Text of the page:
At eleven I was at the peak of my creative powers: I was
writing stories and playlets, putting together poetry projects. I was
absorbed by my "work." At twelve I was no longer reading or writing, just
counting off days and checking them off. I was interested in survival.
What is is about seventh grade?
Is my experience, observation, and memory
of this time of life unique? I don't think so.
My film attempts to
explore some of the realities of the transition into adulthood that this
time in life throws into relief. It is not a "coming of age" story, because
I do not believe it is possible to come of age in seventh grade. The film
is a comedy because that is the only way I know how to deal with
excruciating torment, and I find something both funny and poignant in the
struggle to endure humiliation.
ABOUT THE FILMMAKER
I was born in
Newark, New Jersey, and grew up in the suburbs. At New York University Film
School, I made several short films, one of which, "Schatt's Last Shot," was
particularly popular. A screening was set up in Los Angeles, and the next
day I was seated in the office of the (then) president of 20th Century/Fox,
Scott Rudin. A three-picture writing deal with Fox was quickly followed by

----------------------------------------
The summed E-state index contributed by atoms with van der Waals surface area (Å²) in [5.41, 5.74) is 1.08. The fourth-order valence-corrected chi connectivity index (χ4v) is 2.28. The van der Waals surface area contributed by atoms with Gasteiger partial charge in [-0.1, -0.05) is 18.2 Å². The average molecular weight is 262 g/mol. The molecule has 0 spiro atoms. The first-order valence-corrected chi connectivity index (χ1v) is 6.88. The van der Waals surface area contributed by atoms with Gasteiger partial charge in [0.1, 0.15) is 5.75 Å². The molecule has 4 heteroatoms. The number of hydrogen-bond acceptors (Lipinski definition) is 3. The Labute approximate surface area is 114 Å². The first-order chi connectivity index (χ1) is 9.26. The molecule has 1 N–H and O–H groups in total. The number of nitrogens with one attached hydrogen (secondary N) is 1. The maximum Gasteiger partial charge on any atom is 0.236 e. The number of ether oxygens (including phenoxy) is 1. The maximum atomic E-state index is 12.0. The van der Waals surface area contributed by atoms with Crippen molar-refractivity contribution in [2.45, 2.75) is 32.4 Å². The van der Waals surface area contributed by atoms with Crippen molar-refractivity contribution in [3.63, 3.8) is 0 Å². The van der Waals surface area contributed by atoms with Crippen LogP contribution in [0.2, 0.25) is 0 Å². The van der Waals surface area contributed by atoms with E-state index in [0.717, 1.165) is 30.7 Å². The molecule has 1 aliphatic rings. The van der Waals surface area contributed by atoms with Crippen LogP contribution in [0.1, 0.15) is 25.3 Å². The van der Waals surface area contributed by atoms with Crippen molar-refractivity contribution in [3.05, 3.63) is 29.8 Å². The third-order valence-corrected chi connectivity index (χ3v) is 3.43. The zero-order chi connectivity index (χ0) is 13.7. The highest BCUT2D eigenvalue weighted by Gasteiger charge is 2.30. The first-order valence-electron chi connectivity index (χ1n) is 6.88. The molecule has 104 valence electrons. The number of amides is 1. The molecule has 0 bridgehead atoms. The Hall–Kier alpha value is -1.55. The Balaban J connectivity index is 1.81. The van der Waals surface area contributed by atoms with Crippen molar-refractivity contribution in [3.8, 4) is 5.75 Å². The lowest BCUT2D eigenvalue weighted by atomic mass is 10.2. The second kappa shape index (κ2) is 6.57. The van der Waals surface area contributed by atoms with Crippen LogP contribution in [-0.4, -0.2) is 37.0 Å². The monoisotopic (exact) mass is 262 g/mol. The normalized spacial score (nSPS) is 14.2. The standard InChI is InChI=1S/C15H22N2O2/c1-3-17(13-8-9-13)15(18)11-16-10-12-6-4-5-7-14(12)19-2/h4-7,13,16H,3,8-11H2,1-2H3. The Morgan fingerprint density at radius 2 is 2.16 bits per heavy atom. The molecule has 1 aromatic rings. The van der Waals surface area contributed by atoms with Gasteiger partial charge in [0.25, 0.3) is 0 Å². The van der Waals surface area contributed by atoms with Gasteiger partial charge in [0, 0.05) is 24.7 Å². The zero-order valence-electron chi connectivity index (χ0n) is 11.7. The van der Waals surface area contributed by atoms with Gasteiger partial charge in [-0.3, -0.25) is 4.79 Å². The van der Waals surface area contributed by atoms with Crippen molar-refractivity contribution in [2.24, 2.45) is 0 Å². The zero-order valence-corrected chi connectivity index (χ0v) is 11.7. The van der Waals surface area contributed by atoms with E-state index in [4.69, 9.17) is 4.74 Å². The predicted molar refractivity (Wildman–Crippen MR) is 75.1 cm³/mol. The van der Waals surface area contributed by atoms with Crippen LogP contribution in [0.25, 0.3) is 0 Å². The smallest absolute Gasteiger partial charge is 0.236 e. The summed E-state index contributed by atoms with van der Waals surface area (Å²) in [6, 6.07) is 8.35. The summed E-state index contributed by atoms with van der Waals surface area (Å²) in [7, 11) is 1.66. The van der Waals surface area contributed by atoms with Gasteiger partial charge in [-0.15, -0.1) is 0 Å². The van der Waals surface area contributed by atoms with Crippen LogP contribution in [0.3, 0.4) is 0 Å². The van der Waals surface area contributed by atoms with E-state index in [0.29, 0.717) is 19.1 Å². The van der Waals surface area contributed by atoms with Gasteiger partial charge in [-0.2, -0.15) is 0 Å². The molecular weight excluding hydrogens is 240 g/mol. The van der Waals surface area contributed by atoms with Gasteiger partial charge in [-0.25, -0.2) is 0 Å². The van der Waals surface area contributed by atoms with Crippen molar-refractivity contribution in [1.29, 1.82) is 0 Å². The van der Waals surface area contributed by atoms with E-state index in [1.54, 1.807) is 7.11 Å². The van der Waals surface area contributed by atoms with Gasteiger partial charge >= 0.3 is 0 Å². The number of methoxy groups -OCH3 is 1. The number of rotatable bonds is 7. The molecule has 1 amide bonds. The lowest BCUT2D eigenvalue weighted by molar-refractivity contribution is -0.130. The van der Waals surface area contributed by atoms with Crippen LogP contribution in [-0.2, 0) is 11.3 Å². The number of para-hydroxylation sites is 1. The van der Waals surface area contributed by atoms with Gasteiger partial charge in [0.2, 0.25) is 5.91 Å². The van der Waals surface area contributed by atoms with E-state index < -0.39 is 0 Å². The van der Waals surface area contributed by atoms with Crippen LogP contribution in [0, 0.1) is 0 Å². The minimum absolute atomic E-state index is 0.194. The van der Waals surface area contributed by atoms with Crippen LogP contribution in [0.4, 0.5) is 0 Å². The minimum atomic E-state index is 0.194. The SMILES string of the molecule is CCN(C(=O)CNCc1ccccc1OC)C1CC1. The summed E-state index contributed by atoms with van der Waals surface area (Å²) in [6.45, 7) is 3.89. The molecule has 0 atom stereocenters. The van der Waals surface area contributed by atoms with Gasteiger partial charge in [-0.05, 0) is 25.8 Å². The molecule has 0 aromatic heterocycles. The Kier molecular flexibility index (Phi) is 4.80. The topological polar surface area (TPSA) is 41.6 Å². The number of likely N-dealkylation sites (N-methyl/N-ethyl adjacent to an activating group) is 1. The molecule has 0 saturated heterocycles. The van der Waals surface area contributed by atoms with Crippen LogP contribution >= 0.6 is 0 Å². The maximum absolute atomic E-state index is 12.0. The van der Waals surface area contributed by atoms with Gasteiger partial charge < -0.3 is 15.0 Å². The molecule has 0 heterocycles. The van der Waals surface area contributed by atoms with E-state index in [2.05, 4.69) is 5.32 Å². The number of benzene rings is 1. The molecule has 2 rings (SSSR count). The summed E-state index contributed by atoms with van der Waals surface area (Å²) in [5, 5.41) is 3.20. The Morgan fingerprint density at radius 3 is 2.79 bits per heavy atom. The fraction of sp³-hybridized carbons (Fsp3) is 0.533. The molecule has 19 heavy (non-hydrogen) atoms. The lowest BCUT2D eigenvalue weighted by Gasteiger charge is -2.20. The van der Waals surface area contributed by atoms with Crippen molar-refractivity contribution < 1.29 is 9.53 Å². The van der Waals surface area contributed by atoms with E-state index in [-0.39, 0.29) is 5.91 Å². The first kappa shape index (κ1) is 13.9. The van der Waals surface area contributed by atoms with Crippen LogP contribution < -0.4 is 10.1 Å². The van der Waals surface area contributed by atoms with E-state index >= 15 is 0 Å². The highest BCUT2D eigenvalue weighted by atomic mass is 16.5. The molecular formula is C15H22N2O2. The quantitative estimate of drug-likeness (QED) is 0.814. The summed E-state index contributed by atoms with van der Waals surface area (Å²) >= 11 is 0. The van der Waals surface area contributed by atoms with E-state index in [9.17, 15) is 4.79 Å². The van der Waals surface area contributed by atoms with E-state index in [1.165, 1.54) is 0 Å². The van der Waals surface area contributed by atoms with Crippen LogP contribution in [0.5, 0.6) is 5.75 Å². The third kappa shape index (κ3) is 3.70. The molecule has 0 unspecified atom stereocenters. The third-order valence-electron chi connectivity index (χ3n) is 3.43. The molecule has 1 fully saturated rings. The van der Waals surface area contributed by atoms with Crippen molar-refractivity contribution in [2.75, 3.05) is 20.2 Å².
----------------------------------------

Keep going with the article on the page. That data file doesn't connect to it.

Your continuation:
an additional three-picture deal with Columbia. Unfortunately, the only
thing I really liked about these deals was telling everyone I had them. I
had a script I then took to Propaganda Pictures, who then got Polygram to
finance it as my first feature. This was a not a happy experience.
Released by The Samuel Goldwyn Company, the movie, "Fear, Anxiety and
Depression," (which I would rather have had titled "The Young and the
Hopeless"), was "a disappointment." Afterwards I left "the business" (or it
left me) and, lacking any marketable skill, became an ESL (English as Second
Language) teacher to newly arrived Russian immigrants. Pretending I had
never gotten involved in film in the first place, I lived happily for
several years. But then one day, when a lawyer/friend of mine said she was
able to raise financing for a low-budget independent feature, I felt it was
time to have second thoughts. I had written the screenplay for "Welcome to
the Dollhouse" years before, when I was still "active," in part to redeem
myself from the horror of my first feature experience, and it was a script I
had always been fond of. Evidently, I decided to reactivate.
1984 "Feelings" (NYU Short)
1984 "Babysitter" (NYU Short)
1985 "Schatt's Last Shot" (NYU
1986 "How I Became a Leading Artistic Figure in New York
City's East Village Cultural Landscape"
(SATURDAY NIGHT LIVE
1989 "Fear, Anxiety, and Depression" (Goldwyn)